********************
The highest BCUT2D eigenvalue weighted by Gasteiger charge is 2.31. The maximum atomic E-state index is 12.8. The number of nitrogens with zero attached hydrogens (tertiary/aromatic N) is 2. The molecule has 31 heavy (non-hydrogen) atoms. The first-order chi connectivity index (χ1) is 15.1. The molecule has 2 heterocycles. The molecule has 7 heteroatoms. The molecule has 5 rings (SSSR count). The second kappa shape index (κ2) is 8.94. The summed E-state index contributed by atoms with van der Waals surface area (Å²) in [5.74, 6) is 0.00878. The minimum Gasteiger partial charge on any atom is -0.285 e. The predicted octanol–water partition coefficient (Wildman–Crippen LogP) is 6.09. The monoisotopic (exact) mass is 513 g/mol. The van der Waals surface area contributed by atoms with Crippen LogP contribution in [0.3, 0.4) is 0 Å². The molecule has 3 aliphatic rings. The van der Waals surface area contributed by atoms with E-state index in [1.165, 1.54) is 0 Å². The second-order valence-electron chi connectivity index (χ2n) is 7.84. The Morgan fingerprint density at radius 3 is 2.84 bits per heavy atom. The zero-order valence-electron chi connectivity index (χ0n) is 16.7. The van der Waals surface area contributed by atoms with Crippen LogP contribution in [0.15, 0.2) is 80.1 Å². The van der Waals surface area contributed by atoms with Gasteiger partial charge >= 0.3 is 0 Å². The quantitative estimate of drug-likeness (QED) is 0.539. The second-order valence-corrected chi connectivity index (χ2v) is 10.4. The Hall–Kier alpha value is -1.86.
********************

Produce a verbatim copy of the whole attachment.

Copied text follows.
The highest BCUT2D eigenvalue weighted by Gasteiger charge is 2.31. The maximum atomic E-state index is 12.8. The number of nitrogens with zero attached hydrogens (tertiary/aromatic N) is 2. The molecule has 31 heavy (non-hydrogen) atoms. The first-order chi connectivity index (χ1) is 15.1. The molecule has 2 heterocycles. The molecule has 7 heteroatoms. The molecule has 5 rings (SSSR count). The second kappa shape index (κ2) is 8.94. The summed E-state index contributed by atoms with van der Waals surface area (Å²) in [5.74, 6) is 0.00878. The minimum Gasteiger partial charge on any atom is -0.285 e. The predicted octanol–water partition coefficient (Wildman–Crippen LogP) is 6.09. The monoisotopic (exact) mass is 513 g/mol. The van der Waals surface area contributed by atoms with Crippen LogP contribution in [0.3, 0.4) is 0 Å². The molecule has 3 aliphatic rings. The van der Waals surface area contributed by atoms with E-state index in [1.165, 1.54) is 0 Å². The second-order valence-electron chi connectivity index (χ2n) is 7.84. The Morgan fingerprint density at radius 3 is 2.84 bits per heavy atom. The zero-order valence-electron chi connectivity index (χ0n) is 16.7. The van der Waals surface area contributed by atoms with Crippen LogP contribution in [0.15, 0.2) is 80.1 Å². The van der Waals surface area contributed by atoms with Gasteiger partial charge >= 0.3 is 0 Å². The quantitative estimate of drug-likeness (QED) is 0.539. The second-order valence-corrected chi connectivity index (χ2v) is 10.4. The Hall–Kier alpha value is -1.86.